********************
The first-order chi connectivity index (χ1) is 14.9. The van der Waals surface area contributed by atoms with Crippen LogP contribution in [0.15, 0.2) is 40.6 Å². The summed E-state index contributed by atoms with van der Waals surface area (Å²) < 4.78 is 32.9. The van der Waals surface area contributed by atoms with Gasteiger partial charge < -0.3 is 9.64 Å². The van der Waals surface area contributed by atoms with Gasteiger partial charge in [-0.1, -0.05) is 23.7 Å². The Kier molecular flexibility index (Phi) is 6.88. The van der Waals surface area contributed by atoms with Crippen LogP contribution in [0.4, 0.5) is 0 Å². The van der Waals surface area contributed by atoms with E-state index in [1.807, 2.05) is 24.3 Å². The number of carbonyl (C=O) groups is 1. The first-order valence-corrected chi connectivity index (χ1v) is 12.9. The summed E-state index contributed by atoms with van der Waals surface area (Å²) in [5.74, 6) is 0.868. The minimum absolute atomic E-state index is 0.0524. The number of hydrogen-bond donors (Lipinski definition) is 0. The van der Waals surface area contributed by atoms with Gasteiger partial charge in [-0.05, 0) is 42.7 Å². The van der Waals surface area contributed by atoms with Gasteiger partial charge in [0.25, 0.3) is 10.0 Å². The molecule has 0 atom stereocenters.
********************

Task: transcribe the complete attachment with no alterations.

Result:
The first-order chi connectivity index (χ1) is 14.9. The van der Waals surface area contributed by atoms with Crippen LogP contribution in [0.15, 0.2) is 40.6 Å². The summed E-state index contributed by atoms with van der Waals surface area (Å²) < 4.78 is 32.9. The van der Waals surface area contributed by atoms with Gasteiger partial charge < -0.3 is 9.64 Å². The van der Waals surface area contributed by atoms with Gasteiger partial charge in [-0.1, -0.05) is 23.7 Å². The Kier molecular flexibility index (Phi) is 6.88. The van der Waals surface area contributed by atoms with Crippen LogP contribution in [0.4, 0.5) is 0 Å². The van der Waals surface area contributed by atoms with E-state index in [1.807, 2.05) is 24.3 Å². The number of carbonyl (C=O) groups is 1. The first-order valence-corrected chi connectivity index (χ1v) is 12.9. The summed E-state index contributed by atoms with van der Waals surface area (Å²) in [5.74, 6) is 0.868. The minimum absolute atomic E-state index is 0.0524. The number of hydrogen-bond donors (Lipinski definition) is 0. The van der Waals surface area contributed by atoms with Gasteiger partial charge in [-0.05, 0) is 42.7 Å². The van der Waals surface area contributed by atoms with Gasteiger partial charge in [0.25, 0.3) is 10.0 Å². The molecule has 0 atom stereocenters.